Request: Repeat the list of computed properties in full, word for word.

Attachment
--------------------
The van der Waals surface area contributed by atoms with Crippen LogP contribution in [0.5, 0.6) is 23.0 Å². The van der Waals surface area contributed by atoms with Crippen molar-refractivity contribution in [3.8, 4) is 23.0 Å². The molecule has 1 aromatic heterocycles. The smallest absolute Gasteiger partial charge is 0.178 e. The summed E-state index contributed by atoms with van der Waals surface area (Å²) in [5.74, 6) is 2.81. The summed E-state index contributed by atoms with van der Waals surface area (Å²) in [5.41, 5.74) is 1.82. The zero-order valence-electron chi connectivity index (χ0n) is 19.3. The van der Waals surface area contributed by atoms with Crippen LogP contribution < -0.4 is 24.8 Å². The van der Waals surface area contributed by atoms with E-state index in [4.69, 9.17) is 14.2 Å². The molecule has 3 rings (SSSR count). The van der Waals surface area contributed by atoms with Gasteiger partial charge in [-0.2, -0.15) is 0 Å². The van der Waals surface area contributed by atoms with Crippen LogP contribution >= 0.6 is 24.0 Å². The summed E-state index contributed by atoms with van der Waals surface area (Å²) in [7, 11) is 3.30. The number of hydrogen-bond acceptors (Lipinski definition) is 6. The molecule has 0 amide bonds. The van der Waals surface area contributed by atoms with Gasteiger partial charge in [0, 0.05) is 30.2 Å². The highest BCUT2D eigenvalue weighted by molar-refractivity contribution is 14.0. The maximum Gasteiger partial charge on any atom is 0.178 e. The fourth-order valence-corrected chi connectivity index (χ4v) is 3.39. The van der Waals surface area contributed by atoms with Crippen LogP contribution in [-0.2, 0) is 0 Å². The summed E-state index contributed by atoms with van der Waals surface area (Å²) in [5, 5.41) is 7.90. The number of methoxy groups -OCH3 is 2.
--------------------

The van der Waals surface area contributed by atoms with Crippen LogP contribution in [0.5, 0.6) is 23.0 Å². The van der Waals surface area contributed by atoms with Crippen molar-refractivity contribution in [3.8, 4) is 23.0 Å². The molecule has 1 aromatic heterocycles. The smallest absolute Gasteiger partial charge is 0.178 e. The summed E-state index contributed by atoms with van der Waals surface area (Å²) in [5.74, 6) is 2.81. The summed E-state index contributed by atoms with van der Waals surface area (Å²) in [5.41, 5.74) is 1.82. The zero-order valence-electron chi connectivity index (χ0n) is 19.3. The van der Waals surface area contributed by atoms with Crippen LogP contribution < -0.4 is 24.8 Å². The van der Waals surface area contributed by atoms with E-state index in [4.69, 9.17) is 14.2 Å². The molecule has 3 rings (SSSR count). The van der Waals surface area contributed by atoms with Gasteiger partial charge in [-0.2, -0.15) is 0 Å². The van der Waals surface area contributed by atoms with Crippen LogP contribution >= 0.6 is 24.0 Å². The summed E-state index contributed by atoms with van der Waals surface area (Å²) in [7, 11) is 3.30. The number of hydrogen-bond acceptors (Lipinski definition) is 6. The molecule has 0 amide bonds. The van der Waals surface area contributed by atoms with Gasteiger partial charge in [0, 0.05) is 30.2 Å². The highest BCUT2D eigenvalue weighted by molar-refractivity contribution is 14.0. The maximum Gasteiger partial charge on any atom is 0.178 e. The fourth-order valence-corrected chi connectivity index (χ4v) is 3.39. The van der Waals surface area contributed by atoms with Crippen LogP contribution in [-0.2, 0) is 0 Å². The summed E-state index contributed by atoms with van der Waals surface area (Å²) in [5, 5.41) is 7.90. The number of methoxy groups -OCH3 is 2.